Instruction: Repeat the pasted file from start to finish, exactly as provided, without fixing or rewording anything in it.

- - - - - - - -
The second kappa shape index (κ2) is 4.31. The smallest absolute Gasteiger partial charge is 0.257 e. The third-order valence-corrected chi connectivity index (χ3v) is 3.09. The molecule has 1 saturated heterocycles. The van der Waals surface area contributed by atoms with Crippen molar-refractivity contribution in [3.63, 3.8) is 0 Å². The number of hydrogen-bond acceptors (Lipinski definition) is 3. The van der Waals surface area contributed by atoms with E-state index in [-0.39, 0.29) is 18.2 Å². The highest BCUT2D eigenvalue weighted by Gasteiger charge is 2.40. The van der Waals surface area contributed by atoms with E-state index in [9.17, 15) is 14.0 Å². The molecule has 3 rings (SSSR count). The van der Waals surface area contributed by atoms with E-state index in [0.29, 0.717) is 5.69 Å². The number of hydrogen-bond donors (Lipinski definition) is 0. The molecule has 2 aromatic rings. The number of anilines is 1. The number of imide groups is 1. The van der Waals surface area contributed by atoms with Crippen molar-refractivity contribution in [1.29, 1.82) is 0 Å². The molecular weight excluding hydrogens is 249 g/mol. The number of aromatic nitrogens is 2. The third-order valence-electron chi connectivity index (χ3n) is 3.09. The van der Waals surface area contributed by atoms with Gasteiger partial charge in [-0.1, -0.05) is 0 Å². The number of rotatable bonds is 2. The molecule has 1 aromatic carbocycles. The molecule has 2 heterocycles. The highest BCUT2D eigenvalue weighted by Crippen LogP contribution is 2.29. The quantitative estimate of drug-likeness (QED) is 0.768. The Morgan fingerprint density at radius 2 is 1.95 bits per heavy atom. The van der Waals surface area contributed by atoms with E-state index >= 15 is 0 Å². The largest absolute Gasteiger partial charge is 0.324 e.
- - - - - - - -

The second kappa shape index (κ2) is 4.31. The smallest absolute Gasteiger partial charge is 0.257 e. The third-order valence-corrected chi connectivity index (χ3v) is 3.09. The molecule has 1 saturated heterocycles. The van der Waals surface area contributed by atoms with Crippen molar-refractivity contribution in [3.63, 3.8) is 0 Å². The number of hydrogen-bond acceptors (Lipinski definition) is 3. The van der Waals surface area contributed by atoms with E-state index in [-0.39, 0.29) is 18.2 Å². The highest BCUT2D eigenvalue weighted by Gasteiger charge is 2.40. The van der Waals surface area contributed by atoms with E-state index in [9.17, 15) is 14.0 Å². The molecule has 3 rings (SSSR count). The van der Waals surface area contributed by atoms with E-state index in [0.29, 0.717) is 5.69 Å². The number of hydrogen-bond donors (Lipinski definition) is 0. The molecule has 2 aromatic rings. The number of anilines is 1. The number of imide groups is 1. The van der Waals surface area contributed by atoms with Crippen molar-refractivity contribution in [1.29, 1.82) is 0 Å². The molecular weight excluding hydrogens is 249 g/mol. The number of aromatic nitrogens is 2. The third-order valence-electron chi connectivity index (χ3n) is 3.09. The van der Waals surface area contributed by atoms with Gasteiger partial charge in [-0.1, -0.05) is 0 Å². The number of rotatable bonds is 2. The molecule has 1 aromatic carbocycles. The molecule has 2 heterocycles. The highest BCUT2D eigenvalue weighted by Crippen LogP contribution is 2.29. The quantitative estimate of drug-likeness (QED) is 0.768. The Morgan fingerprint density at radius 2 is 1.95 bits per heavy atom. The van der Waals surface area contributed by atoms with E-state index >= 15 is 0 Å². The largest absolute Gasteiger partial charge is 0.324 e.